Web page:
Dr. Mark Mugiishi

Dr. Mark Mugiishi

As president and CEO of Hawai‘i Medical Service Association, the arts hardly are what make up Dr. Mark Mugiishi’s day to day — and yet it’s just one of a handful of side passions he’s made a priority. So much so that he took on the role of producer of Allegiance right from the start.

Exploring the time period of Japanese

American internment during World War II, the musical starred the likes of George Takei and Lea Salonga, opening in San Diego before running on Broadway for several months back in 2015-16 — aided along the way primarily by a “Hawai‘i hui” of investors who believed in the message of a story that hit close to home for many.

Thanks to Mugiishi’s involvement, local audiences had the chance to see it for themselves last year when Mānoa Valley Theatre premiered it at Hawai‘i Theatre.

“That, by the way, was just an amazing performance,” he says. “It was a beautiful mix of a couple of mainland talents with a whole bunch of Hawai‘i local talents that just made a wonderful performance.”

Having grown up in Hawai‘i — first in Kāne‘ohe and then in ‘Ālewa Heights — exposure to the theater world came later in life while Mugiishi attended school in Chicago and completed a rotation in New York. Even now, many of his vacation locales are in big cities, where he sees every show possible. So to have been able to share this particular love of his with Hawai‘i, he says, has been more than rewarding.

“We don’t have Broadway here, so the more we can expose people to great theater, the better,” says Mugiishi. “For Mānoa Valley Theatre to recognize me, I’ve done only a small part. They’ve done a tremendous amount to keep theater in our community.”

No follow-up collaborations are on the horizon, though Mugiishi says that could all change if something intriguing comes along. For now, he’s focusing on leading HMSA as it seeks to build a team of stake-holders — comprised of employers, providers, the government and the community — to ensure health care truly is affordable for everyone.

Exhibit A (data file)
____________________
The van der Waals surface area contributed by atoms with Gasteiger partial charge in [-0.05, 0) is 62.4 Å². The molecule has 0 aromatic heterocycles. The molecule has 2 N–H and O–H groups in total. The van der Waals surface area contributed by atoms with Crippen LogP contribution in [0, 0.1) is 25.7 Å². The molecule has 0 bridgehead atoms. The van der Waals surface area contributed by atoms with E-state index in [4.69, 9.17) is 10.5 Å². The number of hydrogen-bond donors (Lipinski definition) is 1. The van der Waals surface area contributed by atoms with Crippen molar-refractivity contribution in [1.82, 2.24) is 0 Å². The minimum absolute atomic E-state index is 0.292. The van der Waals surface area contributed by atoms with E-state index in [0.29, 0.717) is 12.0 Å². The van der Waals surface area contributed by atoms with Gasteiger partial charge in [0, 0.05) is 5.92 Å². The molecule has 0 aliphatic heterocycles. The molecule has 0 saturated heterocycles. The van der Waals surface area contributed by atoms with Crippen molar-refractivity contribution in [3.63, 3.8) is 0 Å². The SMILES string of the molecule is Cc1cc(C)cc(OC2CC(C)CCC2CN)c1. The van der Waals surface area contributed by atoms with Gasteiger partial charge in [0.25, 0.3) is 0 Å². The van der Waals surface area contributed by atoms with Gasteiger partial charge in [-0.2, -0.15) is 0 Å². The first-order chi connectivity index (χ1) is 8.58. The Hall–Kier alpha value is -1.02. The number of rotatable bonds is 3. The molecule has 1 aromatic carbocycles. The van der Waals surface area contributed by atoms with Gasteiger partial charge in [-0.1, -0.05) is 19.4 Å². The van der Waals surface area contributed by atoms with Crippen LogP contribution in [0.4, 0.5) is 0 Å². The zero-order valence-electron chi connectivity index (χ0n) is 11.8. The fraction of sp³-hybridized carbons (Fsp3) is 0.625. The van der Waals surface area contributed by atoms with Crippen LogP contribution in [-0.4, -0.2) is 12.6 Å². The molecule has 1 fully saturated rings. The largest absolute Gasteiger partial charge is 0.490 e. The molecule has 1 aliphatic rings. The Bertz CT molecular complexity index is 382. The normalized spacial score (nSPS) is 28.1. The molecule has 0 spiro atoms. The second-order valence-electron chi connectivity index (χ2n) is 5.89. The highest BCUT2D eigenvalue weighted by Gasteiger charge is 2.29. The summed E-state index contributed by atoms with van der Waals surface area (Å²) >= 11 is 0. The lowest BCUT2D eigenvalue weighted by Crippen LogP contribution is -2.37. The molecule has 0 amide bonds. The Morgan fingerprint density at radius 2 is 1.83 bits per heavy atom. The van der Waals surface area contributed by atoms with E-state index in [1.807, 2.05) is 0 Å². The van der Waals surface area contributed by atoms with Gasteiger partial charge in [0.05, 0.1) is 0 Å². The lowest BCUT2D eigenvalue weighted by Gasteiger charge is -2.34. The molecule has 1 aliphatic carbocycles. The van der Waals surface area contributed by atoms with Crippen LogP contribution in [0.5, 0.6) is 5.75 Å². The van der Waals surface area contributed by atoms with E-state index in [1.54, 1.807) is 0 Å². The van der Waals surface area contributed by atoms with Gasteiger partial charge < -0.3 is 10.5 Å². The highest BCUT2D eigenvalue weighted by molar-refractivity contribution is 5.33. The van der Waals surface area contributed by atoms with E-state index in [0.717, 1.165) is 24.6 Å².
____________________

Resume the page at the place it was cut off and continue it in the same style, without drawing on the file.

“Hawai‘i already is a hard-to-afford state,” he says. “If we want people to grow and live and stay here, we need to make sure it’s affordable.

“We all have to work together to make that happen,” adds Mugiishi, who has practiced and taught surgery, and also co-founded Endoscopy Institute of Hawai‘i and Eye Surgery Center of Hawai‘i.

To do this, Mugiishi has been drawing from experience both as a former medical practitioner and, interestingly enough, as the former varsity basketball coach at his alma mater ‘Iolani School, where he led the team to 11 league championships and seven state championships — making him the winningest high school basketball coach in Hawai‘i history.

“The value toward those years of coaching basketball was understanding the value of building a team … You build coordinated movement, which is the secret to all success, actually,” says Mugiishi, who no longer coaches but continues to serve as chairman of the ‘Iolani School Board of Governors. “That’s the thing I’m trying to bring to everything I do now, whether it’s a Broadway show, whether it’s running a big health organization like HMSA, whether it’s transforming the health care delivery system.”

In many ways, Mugiishi’s professional path has helped to fulfill not only an interest in science but also, and more importantly, a desire to help others — one that, aside from better weather, eventually drew him back to the islands.

“The way we live here is the way I like to live my life,” he says. “It’s a relationship-based community, where everybody is a part of your ‘ohana. You’re taking care of the whole community as if it’s your own family. All those things are kind of like who I am.”

Party With MVT

Mānoa Valley Theatre has got a lot to celebrate when it presents its Mānoa Marquee Sapphire Ball from 6 to 9 p.m. Saturday, April 18, at Wai‘alae Country Club.

In addition to marking the organization’s 51st anniversary, the evening also will honor Dorothy “Dot” Mason and Dr. Mark Mugiishi.

Emceeing the festivities will be Keoki Kerr and Jodi Leong, with entertainment by Kristian Lei, Shari Lynn and Kip Wilborn. Attendees also can look forward to a medley of songs that’ll help to introduce Mānoa Valley Theatre’s 2020-21 season.

For tickets and more information, visit manoavalleytheatre.com/manoamarquee.